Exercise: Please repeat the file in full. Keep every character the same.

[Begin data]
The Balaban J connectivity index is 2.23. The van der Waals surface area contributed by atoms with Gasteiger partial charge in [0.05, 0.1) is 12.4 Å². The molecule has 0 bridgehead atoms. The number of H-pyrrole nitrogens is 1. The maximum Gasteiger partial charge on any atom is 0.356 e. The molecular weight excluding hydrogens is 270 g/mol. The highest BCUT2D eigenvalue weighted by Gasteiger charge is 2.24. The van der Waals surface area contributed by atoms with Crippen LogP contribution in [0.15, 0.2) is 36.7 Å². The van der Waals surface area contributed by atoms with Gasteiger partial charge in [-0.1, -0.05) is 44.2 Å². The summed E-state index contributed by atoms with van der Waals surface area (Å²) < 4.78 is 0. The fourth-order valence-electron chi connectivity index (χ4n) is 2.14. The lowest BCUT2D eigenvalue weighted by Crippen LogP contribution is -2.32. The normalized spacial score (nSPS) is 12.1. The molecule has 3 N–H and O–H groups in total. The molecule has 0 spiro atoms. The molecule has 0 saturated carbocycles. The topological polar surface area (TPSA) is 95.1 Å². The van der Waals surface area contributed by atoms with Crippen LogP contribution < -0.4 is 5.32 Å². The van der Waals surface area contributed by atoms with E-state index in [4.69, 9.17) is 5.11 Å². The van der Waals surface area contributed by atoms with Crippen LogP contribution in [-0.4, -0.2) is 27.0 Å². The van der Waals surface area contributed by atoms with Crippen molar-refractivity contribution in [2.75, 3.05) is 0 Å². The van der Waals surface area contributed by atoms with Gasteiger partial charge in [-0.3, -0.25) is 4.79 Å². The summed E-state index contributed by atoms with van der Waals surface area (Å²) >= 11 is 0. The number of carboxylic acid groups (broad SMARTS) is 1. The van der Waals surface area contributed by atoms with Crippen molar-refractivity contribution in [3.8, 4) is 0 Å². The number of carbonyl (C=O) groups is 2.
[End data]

The Balaban J connectivity index is 2.23. The van der Waals surface area contributed by atoms with Gasteiger partial charge in [0.05, 0.1) is 12.4 Å². The molecule has 0 bridgehead atoms. The number of H-pyrrole nitrogens is 1. The maximum Gasteiger partial charge on any atom is 0.356 e. The molecular weight excluding hydrogens is 270 g/mol. The highest BCUT2D eigenvalue weighted by Gasteiger charge is 2.24. The van der Waals surface area contributed by atoms with Crippen LogP contribution in [0.15, 0.2) is 36.7 Å². The van der Waals surface area contributed by atoms with Gasteiger partial charge in [-0.1, -0.05) is 44.2 Å². The summed E-state index contributed by atoms with van der Waals surface area (Å²) < 4.78 is 0. The fourth-order valence-electron chi connectivity index (χ4n) is 2.14. The lowest BCUT2D eigenvalue weighted by Crippen LogP contribution is -2.32. The normalized spacial score (nSPS) is 12.1. The molecule has 3 N–H and O–H groups in total. The molecule has 0 spiro atoms. The molecule has 0 saturated carbocycles. The topological polar surface area (TPSA) is 95.1 Å². The van der Waals surface area contributed by atoms with Crippen LogP contribution < -0.4 is 5.32 Å². The van der Waals surface area contributed by atoms with E-state index in [4.69, 9.17) is 5.11 Å². The van der Waals surface area contributed by atoms with Crippen LogP contribution in [-0.4, -0.2) is 27.0 Å². The van der Waals surface area contributed by atoms with Crippen molar-refractivity contribution in [2.75, 3.05) is 0 Å². The van der Waals surface area contributed by atoms with Gasteiger partial charge in [-0.3, -0.25) is 4.79 Å². The summed E-state index contributed by atoms with van der Waals surface area (Å²) >= 11 is 0. The number of carboxylic acid groups (broad SMARTS) is 1. The van der Waals surface area contributed by atoms with Crippen molar-refractivity contribution in [3.8, 4) is 0 Å². The number of carbonyl (C=O) groups is 2.